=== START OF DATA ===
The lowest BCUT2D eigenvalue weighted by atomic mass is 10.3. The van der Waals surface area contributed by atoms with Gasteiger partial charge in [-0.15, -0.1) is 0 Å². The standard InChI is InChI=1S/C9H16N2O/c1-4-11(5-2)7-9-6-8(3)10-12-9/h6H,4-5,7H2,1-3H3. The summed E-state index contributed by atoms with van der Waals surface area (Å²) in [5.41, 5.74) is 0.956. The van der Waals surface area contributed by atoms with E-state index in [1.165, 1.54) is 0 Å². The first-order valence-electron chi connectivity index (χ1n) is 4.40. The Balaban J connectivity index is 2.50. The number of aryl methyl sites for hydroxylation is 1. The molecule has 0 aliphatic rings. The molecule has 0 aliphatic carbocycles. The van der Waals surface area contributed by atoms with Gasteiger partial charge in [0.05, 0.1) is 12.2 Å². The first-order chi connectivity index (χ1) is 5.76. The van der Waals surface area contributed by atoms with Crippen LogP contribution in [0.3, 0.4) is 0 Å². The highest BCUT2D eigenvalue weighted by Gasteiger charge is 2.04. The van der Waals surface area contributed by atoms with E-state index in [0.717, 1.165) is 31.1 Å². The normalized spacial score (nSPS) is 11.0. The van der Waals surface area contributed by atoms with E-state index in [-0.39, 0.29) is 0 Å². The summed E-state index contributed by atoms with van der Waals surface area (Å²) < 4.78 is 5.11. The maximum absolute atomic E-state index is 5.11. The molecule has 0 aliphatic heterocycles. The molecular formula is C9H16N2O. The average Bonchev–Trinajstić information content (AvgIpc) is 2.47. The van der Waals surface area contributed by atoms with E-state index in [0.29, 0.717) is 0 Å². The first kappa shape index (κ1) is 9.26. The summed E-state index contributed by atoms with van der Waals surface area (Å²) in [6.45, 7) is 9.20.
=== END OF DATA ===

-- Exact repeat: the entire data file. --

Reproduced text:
The lowest BCUT2D eigenvalue weighted by atomic mass is 10.3. The van der Waals surface area contributed by atoms with Gasteiger partial charge in [-0.15, -0.1) is 0 Å². The standard InChI is InChI=1S/C9H16N2O/c1-4-11(5-2)7-9-6-8(3)10-12-9/h6H,4-5,7H2,1-3H3. The summed E-state index contributed by atoms with van der Waals surface area (Å²) in [5.41, 5.74) is 0.956. The van der Waals surface area contributed by atoms with E-state index in [1.165, 1.54) is 0 Å². The first-order valence-electron chi connectivity index (χ1n) is 4.40. The Balaban J connectivity index is 2.50. The number of aryl methyl sites for hydroxylation is 1. The molecule has 0 aliphatic rings. The molecule has 0 aliphatic carbocycles. The van der Waals surface area contributed by atoms with Gasteiger partial charge in [0.05, 0.1) is 12.2 Å². The first-order chi connectivity index (χ1) is 5.76. The van der Waals surface area contributed by atoms with Crippen LogP contribution in [0.3, 0.4) is 0 Å². The highest BCUT2D eigenvalue weighted by Gasteiger charge is 2.04. The van der Waals surface area contributed by atoms with E-state index in [0.717, 1.165) is 31.1 Å². The normalized spacial score (nSPS) is 11.0. The van der Waals surface area contributed by atoms with E-state index in [-0.39, 0.29) is 0 Å². The summed E-state index contributed by atoms with van der Waals surface area (Å²) < 4.78 is 5.11. The maximum absolute atomic E-state index is 5.11. The molecule has 0 aliphatic heterocycles. The molecular formula is C9H16N2O. The average Bonchev–Trinajstić information content (AvgIpc) is 2.47. The van der Waals surface area contributed by atoms with E-state index in [0.29, 0.717) is 0 Å². The first kappa shape index (κ1) is 9.26. The summed E-state index contributed by atoms with van der Waals surface area (Å²) in [6.45, 7) is 9.20.